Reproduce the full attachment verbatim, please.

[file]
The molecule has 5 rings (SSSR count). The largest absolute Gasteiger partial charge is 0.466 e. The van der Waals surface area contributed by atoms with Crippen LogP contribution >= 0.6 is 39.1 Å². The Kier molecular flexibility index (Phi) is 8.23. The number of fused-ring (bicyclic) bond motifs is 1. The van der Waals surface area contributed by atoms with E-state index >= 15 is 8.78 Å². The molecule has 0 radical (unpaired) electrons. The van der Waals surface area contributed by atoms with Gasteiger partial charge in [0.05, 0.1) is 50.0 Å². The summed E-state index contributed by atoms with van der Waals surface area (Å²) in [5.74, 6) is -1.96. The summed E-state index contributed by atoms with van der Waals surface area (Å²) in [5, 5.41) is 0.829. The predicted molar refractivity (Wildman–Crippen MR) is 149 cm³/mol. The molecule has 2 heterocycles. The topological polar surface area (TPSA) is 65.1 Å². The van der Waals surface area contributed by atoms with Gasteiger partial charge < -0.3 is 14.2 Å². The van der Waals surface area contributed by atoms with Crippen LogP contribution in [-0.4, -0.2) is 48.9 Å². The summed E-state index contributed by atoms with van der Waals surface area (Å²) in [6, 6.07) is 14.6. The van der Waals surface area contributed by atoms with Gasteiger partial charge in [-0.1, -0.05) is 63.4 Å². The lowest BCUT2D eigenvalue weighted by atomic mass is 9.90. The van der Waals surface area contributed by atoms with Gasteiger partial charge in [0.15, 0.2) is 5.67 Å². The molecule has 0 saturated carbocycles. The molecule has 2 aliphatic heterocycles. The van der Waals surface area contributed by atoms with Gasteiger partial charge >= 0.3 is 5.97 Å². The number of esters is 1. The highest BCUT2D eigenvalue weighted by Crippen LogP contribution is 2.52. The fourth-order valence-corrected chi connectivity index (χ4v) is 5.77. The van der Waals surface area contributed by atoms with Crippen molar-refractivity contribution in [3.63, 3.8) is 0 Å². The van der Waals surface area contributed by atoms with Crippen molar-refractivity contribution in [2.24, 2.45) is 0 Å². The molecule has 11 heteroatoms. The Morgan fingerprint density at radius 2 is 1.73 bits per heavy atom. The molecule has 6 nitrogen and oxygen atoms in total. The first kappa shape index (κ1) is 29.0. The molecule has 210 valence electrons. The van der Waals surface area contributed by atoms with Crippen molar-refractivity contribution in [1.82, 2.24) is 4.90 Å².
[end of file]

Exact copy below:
The molecule has 5 rings (SSSR count). The largest absolute Gasteiger partial charge is 0.466 e. The van der Waals surface area contributed by atoms with Crippen LogP contribution >= 0.6 is 39.1 Å². The Kier molecular flexibility index (Phi) is 8.23. The number of fused-ring (bicyclic) bond motifs is 1. The van der Waals surface area contributed by atoms with E-state index >= 15 is 8.78 Å². The molecule has 0 radical (unpaired) electrons. The van der Waals surface area contributed by atoms with Gasteiger partial charge in [0.05, 0.1) is 50.0 Å². The summed E-state index contributed by atoms with van der Waals surface area (Å²) in [5.74, 6) is -1.96. The summed E-state index contributed by atoms with van der Waals surface area (Å²) in [5, 5.41) is 0.829. The predicted molar refractivity (Wildman–Crippen MR) is 149 cm³/mol. The molecule has 2 heterocycles. The topological polar surface area (TPSA) is 65.1 Å². The van der Waals surface area contributed by atoms with Gasteiger partial charge < -0.3 is 14.2 Å². The van der Waals surface area contributed by atoms with Crippen LogP contribution in [-0.4, -0.2) is 48.9 Å². The summed E-state index contributed by atoms with van der Waals surface area (Å²) in [6, 6.07) is 14.6. The van der Waals surface area contributed by atoms with Gasteiger partial charge in [-0.1, -0.05) is 63.4 Å². The lowest BCUT2D eigenvalue weighted by atomic mass is 9.90. The van der Waals surface area contributed by atoms with Gasteiger partial charge in [0.15, 0.2) is 5.67 Å². The molecule has 0 saturated carbocycles. The molecule has 2 aliphatic heterocycles. The van der Waals surface area contributed by atoms with Gasteiger partial charge >= 0.3 is 5.97 Å². The number of esters is 1. The highest BCUT2D eigenvalue weighted by Crippen LogP contribution is 2.52. The fourth-order valence-corrected chi connectivity index (χ4v) is 5.77. The van der Waals surface area contributed by atoms with Crippen molar-refractivity contribution in [3.63, 3.8) is 0 Å². The van der Waals surface area contributed by atoms with Crippen molar-refractivity contribution in [2.24, 2.45) is 0 Å². The molecule has 11 heteroatoms. The Morgan fingerprint density at radius 2 is 1.73 bits per heavy atom. The molecule has 6 nitrogen and oxygen atoms in total. The first kappa shape index (κ1) is 29.0. The molecule has 210 valence electrons. The van der Waals surface area contributed by atoms with Crippen molar-refractivity contribution in [1.82, 2.24) is 4.90 Å².